“Every person wearing a yellow shirt is a hero,” said coach Roger Rönnberg to news agency TT after the thriller game.
The Swedish junior team dominated the ice and was soon in the lead on goal attempts with 39, compared to Russia’s four.
The Russians came to life in the third period, coming close to scoring. Luckily, Swedish goal tender Johan Gustafsson was quick off the mark and saved the day again.
However, it started to seem as the dream of winning the gold would remain a fantasy.
But Mika Zibanejad, an 18-year-old from Huddinge, in Stockholm, had other plans. He recently returned back to Stockholm team Djurgården after a season playing NHL hockey in Ottawa.
He had promised team mates that he would score – and he had every intention to keep that promise.
“He told me in the morning he was going to finish this game off,” said team member, forward Jeremy Boyce Rotevall, to local paper Calgary News.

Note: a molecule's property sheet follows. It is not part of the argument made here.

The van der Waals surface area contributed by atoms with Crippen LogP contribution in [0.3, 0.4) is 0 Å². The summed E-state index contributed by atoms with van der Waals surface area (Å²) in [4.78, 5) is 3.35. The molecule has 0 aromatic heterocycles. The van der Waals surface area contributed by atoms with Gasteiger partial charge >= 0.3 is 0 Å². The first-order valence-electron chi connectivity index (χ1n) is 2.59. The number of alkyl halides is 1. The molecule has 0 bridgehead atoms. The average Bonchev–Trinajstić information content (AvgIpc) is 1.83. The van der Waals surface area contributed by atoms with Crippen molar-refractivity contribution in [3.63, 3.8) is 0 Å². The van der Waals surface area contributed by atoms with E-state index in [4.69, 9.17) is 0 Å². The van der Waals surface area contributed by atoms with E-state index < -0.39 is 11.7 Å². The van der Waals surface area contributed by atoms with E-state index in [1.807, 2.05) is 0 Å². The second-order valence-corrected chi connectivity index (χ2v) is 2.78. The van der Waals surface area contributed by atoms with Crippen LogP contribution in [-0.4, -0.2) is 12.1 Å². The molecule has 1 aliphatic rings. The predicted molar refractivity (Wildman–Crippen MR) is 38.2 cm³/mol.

According to the paper, Zibanejad had reiterated the promise just before overtime.
Zibanejad’s goal came in at 10.09 into sudden death overtime.
“You have to decide if you want to win this. In the morning, it was a joke. But now, it’s not a joke anymore,” he told the paper.
“I didn’t have time to think that much. I felt an enormous happiness when the puck hit the back of the net,” said Zibanejad to Sveriges Television (SVT).
After a three decade wait – the impossible had finally happened.
“It is impossible to describe, it is a wonderful feeling,” said Zibanejad to SVT.